Press "Enter" to skip to content

Here comes Doitall again…

Lords of the Underground came into the hip-hop world with the 1993 underground, East Coast near-classic Here Comes The Lords.  Little has been heard from them in recent years, except for an album in 2007 that was released so under the radar that they might as well not made it.  So, to have the chance to review a new mixtape by one of the members (“The Me You Never Heard” by Doitall) comes as a surprise.

Well, Doitall’s lyrics and beats sure have changed. Lords of the Underground on Here Comes The Lords favored jazz-based samples with a golden-age era flow. But Doitall is definitely susceptible to what is popular nowadays, adding support for calling his mixtape “The Me You Never Heard.” There’s a lot more violent imagery and talking about “hustlin and grindin.” There’s a lot of Doitall rappping about how great he is, and playing the “I am a member of a classic hip hop outfit” card.  Well, it’s kind of a shock. The worst example of this is the track “HE,” with the irritating chorus, “He does it for the love/He’s out for some blood/He’s mister make him clap/ He’s mister get them stacks/He’s mister lays a track/ He’s the man, he’s your fam, he’s the one.”  It’s kind of depressing to hear a classic rapper trying to still prove himself.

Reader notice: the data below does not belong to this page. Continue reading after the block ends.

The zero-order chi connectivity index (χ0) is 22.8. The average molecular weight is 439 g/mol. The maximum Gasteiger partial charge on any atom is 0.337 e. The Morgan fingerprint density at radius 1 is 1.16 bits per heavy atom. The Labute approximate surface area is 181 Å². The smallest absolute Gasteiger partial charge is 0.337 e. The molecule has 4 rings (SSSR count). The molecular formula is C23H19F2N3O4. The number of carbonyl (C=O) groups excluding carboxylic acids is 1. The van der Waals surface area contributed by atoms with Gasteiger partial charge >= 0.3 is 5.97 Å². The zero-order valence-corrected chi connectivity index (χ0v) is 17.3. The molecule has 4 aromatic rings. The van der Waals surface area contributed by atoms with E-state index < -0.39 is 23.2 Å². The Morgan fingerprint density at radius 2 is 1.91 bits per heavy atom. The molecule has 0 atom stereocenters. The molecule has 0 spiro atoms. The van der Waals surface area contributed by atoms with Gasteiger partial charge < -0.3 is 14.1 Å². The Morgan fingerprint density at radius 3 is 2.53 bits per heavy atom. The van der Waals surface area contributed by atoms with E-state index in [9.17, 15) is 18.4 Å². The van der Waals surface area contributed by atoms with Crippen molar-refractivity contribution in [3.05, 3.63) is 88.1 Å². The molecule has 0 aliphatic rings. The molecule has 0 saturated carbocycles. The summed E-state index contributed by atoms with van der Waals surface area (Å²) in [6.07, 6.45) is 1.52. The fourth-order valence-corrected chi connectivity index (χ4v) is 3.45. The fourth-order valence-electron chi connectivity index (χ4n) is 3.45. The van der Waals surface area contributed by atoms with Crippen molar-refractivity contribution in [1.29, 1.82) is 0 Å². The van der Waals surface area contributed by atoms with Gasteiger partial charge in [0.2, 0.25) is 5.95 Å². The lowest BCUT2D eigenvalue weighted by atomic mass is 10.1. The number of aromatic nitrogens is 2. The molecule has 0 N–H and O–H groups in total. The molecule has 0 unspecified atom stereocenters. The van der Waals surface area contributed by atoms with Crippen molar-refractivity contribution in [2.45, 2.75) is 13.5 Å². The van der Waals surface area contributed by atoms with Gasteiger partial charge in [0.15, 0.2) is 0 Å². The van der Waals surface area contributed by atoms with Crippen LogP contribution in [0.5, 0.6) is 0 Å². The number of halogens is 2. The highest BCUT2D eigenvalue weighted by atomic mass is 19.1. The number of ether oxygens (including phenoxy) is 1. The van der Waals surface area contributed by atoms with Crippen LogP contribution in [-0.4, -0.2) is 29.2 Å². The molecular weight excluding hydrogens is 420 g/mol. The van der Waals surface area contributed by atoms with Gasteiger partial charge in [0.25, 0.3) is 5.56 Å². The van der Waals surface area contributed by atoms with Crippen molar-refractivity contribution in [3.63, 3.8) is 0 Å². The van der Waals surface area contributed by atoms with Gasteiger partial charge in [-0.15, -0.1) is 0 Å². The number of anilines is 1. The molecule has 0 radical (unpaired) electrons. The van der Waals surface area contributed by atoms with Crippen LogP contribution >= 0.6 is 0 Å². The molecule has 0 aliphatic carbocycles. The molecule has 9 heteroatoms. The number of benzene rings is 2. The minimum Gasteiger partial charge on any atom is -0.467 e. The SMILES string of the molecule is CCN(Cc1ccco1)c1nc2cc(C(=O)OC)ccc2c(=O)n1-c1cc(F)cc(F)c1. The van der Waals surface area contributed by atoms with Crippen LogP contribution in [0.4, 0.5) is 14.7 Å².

But it’s not all bad. Doitall definitley does prove he’s still got skills and can still pull something off. Most of the beats are well chosen.  Also, Doitall mixes the ring tone rap themes with social consciousness. “No Sunshine” is the perfect example that shows Doitall still being able to make something with substance. It’s a track that has Doitall rapping about  how the “The project is a project exactly what they called it/ common sense aint common so it’s hard to use logic.” He makes a pretty serious, rough track.  It’s a really great gem that Talib Kweli, Mos Def, or Nas would wish they would have thought of.

Doitall exercises his lyrical skills well on the “The Me You Never Heard” mixtape. But, unfortunately, it shows signs of how even classic MCs are susceptible to popular ring tone rap, probably to try to get some airplay. It’s well-crafted, and well put together, but hopefully rap’s standards will change for the better.